Wii at work
A software company uses video games to relieve stress.
(Fortune Small Business) -- When David Gray joined Daxko as CEO in 2003, the small software vendor's product line was unfocused and unprofitable.
The former Fortune 500 executive recommended that Daxko concentrate on its most successful product: an operating and accounting system for nonprofit organizations, which at the time were an untapped market. He also wanted a more collegial workplace. "I'm a big believer in corporate culture as a competitive advantage," says Gray, 39.
It worked. Within a year Daxko was profitable. Today the Birmingham company boasts annual revenues of around $10 million. Its casual but driven environment now resembles Silicon Valley more than the Deep South. No one -- including management -- has a private office, and all are encouraged to utilize the company's alternative spaces, including a work/play lounge complete with a Nintendo Wii and a 52-inch plasma TV. All new employees get 15 paid vacation days, a free YMCA membership and six weeks' paid parental leave.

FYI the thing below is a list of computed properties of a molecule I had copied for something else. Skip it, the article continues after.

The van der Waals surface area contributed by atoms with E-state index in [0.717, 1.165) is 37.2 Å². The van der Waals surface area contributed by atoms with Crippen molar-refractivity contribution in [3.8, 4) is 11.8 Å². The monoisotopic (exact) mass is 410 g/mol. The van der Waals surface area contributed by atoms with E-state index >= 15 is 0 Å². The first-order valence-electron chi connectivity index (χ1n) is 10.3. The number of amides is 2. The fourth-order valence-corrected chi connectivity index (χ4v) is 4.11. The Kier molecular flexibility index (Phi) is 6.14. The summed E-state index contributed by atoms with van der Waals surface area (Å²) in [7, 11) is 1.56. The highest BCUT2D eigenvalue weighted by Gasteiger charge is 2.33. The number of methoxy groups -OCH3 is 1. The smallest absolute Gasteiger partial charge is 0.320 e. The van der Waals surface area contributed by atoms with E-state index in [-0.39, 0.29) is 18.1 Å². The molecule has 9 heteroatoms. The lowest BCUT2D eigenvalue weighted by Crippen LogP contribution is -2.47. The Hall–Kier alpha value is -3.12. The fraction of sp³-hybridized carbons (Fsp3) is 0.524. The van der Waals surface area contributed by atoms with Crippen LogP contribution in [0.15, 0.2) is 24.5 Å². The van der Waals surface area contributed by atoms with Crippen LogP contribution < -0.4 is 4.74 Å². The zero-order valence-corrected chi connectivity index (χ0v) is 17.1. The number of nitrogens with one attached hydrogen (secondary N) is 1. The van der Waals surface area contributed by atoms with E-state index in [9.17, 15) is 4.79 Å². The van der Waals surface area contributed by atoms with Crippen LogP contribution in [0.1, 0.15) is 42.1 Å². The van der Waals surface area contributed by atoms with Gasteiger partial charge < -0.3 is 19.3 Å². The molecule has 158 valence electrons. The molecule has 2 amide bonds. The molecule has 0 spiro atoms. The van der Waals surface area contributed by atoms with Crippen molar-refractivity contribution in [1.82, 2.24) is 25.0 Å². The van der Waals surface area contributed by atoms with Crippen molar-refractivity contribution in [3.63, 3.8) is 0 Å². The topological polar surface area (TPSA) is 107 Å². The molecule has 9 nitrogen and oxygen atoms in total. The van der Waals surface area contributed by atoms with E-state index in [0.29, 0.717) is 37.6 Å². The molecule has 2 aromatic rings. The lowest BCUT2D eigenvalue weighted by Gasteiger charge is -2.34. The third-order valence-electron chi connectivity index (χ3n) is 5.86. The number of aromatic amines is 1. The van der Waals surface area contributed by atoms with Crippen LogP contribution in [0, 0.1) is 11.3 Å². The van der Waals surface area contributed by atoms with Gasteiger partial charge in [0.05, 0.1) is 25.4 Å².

Employee happiness is paramount: Every year workers receive $1,500 each to spend on any kind of professional enrichment that strikes their fancy. They're also entitled to a four-week sabbatical after every seven years of service. Such perks can keep employees grounded, according to Marina Martin, a Seattle-based corporate efficiency consultant.
"It's symbolic of a company that focuses on contributions instead of hours clocked," she says. "Without that culture a Wii and TV are a net loss."
For product manager Saranda West, 26, the best reason to work at Daxko is the weekly free lunch, when employees get to socialize on company time.
"It's pretty intense here," she says. "Expectations for what I need to accomplish are clearly set. And if I can play the Wii while doing it, that's even better."
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